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40 Earl Adkins

Earl Adkins
Hometown (Last School)
Ashland, KY (High)
1954-55, 1956-57, 1957-58
September 13, 1933

Earl Adkins was born September 13, 1933, in Washington Court House, Ohio to Earl and Edith Tisdale.  Growing up in Ashland, Kentucky, life wasn’t easy for Adkins. His father left his mother when Earl was only six-weeks old. His mother was forced to get a job as a chambermaid, working odd hours while Earl and his older brother, Ray, were cared for by their grandmother.  “I used to listen to UK games on the radio,” said Adkins. “My hero was Ralph Beard, who played with the ‘Fabulous Five.’ I love the university. I’m blue through and through.”  The hard times his family went through inspired Adkins to perform well in athletics. He played three years of football and basketball at Ashland High School, where he would make his reputation in basketball and attract scouts from all over America to beckon for his talents.  “I guess I was very determined,” said Adkins, who averaged 23 points per game his senior year.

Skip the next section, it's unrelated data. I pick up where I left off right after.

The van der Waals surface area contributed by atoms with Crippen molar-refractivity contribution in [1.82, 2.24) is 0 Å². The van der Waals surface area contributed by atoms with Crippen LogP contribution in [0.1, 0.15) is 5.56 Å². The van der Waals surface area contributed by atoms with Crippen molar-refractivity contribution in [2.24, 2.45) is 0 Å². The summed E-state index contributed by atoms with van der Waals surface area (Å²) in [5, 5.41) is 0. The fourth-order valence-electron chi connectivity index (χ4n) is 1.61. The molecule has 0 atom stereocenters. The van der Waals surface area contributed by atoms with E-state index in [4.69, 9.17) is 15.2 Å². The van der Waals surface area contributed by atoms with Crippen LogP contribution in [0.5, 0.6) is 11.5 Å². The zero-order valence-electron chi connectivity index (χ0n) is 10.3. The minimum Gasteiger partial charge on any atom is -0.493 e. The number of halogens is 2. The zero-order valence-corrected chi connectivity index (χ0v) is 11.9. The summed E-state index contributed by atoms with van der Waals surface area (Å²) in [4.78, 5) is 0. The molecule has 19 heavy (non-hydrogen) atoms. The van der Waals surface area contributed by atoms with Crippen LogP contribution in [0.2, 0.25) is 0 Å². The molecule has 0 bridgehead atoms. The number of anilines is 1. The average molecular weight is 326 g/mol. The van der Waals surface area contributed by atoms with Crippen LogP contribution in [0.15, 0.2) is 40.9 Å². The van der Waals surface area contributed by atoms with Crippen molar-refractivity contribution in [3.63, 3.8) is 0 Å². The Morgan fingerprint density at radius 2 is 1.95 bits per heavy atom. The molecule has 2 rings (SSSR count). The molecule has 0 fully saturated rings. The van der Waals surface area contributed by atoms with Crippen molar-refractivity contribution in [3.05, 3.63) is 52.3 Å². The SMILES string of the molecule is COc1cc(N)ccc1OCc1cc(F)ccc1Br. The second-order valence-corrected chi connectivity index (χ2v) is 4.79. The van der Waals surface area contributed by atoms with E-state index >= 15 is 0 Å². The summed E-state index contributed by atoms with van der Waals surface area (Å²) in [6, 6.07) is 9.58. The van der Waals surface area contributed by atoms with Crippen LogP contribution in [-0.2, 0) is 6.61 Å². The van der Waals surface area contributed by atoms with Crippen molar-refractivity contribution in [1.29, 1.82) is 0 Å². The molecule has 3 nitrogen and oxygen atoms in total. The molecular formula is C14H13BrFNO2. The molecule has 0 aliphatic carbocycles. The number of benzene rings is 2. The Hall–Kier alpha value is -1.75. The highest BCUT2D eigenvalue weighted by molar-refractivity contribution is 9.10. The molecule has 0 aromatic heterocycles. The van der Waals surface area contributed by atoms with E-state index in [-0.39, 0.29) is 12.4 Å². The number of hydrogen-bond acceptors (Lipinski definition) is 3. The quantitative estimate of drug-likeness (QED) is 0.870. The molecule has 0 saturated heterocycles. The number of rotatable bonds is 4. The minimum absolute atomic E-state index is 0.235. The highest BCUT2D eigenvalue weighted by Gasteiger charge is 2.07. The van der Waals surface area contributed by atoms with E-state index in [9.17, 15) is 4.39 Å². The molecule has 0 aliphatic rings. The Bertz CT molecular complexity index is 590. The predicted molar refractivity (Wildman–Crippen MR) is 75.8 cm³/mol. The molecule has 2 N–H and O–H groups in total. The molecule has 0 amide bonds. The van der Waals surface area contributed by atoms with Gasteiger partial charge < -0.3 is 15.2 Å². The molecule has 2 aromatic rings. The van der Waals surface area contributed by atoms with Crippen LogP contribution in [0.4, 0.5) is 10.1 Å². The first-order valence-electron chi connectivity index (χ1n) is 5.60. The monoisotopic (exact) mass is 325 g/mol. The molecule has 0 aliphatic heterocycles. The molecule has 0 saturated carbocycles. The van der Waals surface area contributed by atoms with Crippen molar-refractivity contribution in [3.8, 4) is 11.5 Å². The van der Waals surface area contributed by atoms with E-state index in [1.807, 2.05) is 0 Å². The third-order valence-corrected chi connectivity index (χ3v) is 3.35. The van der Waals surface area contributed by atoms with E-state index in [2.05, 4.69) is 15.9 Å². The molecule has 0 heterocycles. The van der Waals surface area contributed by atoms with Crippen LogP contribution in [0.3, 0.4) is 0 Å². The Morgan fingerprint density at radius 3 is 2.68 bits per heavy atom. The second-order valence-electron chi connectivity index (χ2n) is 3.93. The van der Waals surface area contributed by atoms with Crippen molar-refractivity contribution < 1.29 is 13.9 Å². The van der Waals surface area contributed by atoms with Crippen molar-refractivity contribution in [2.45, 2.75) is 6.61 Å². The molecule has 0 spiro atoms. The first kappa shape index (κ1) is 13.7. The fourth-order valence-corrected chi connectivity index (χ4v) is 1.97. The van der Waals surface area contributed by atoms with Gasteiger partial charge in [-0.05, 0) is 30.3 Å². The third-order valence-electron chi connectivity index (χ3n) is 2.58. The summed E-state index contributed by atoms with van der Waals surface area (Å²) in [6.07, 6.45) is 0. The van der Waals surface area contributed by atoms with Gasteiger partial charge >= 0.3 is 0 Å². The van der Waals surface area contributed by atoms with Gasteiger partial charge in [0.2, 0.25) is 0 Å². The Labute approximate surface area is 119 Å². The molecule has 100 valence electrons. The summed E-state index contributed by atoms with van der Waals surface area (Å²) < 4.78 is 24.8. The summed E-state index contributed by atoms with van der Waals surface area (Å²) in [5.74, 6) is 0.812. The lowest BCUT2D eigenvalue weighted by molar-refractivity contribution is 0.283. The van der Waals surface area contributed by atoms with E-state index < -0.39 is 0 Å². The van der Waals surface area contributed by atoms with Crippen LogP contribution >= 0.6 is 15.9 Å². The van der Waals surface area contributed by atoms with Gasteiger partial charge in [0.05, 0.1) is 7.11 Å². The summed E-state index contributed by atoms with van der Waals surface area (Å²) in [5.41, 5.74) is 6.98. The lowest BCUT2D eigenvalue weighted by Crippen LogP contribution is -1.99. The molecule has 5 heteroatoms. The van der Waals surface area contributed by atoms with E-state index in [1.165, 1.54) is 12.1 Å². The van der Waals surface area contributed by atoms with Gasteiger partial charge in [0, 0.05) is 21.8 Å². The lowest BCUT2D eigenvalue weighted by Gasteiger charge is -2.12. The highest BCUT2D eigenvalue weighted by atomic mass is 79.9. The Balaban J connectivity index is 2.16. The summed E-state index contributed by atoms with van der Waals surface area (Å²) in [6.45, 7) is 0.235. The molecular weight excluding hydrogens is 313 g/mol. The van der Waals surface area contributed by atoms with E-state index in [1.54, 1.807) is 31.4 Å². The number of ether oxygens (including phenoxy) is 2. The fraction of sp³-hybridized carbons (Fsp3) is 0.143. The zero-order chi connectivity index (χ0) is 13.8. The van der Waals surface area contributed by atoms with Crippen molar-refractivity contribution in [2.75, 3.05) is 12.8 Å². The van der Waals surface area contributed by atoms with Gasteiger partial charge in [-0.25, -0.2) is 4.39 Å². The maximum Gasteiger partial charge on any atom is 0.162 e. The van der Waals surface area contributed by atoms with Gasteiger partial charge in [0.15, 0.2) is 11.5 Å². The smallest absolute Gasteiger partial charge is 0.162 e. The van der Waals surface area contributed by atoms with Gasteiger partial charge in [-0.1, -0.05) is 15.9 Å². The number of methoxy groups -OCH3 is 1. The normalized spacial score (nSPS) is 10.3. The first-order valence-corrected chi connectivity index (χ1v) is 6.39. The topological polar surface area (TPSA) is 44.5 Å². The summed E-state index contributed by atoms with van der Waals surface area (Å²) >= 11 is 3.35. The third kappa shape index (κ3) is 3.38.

Adkins, whose nickname was “Brother,” was a three-sport star for Ashland High School in the 1950’s.  He was named Kentucky’s Mr. Basketball and captain of the All-State Team in 1953.  Adkins was a distinguished basketball player who excelled at football and track for Ashland High School.  He was an All-State running back in football and was even offered a football scholarship at the University of Kentucky by Coach Paul “Bear” Bryant.  Earl, however, stuck with his love of basketball and decided to play at the University of Kentucky for Coach Adolph Rupp.  Adkins averaged 20.6 points per game his senior year and ended his high school career with a total of 1,392 points.

On his nickname of “Brother,” Adkins said it was something that’s been with him as long as he can remember.  “I had a brother and he
called me ‘Brother.’ My grandmother, mother, and wife all call me ‘Brother.’ If somebody comes to town and says ‘Do you know Earl Adkins?’ they’d probably say no. But if they say, ‘Do you know ‘Brother’ Adkins?,’ it’s different.”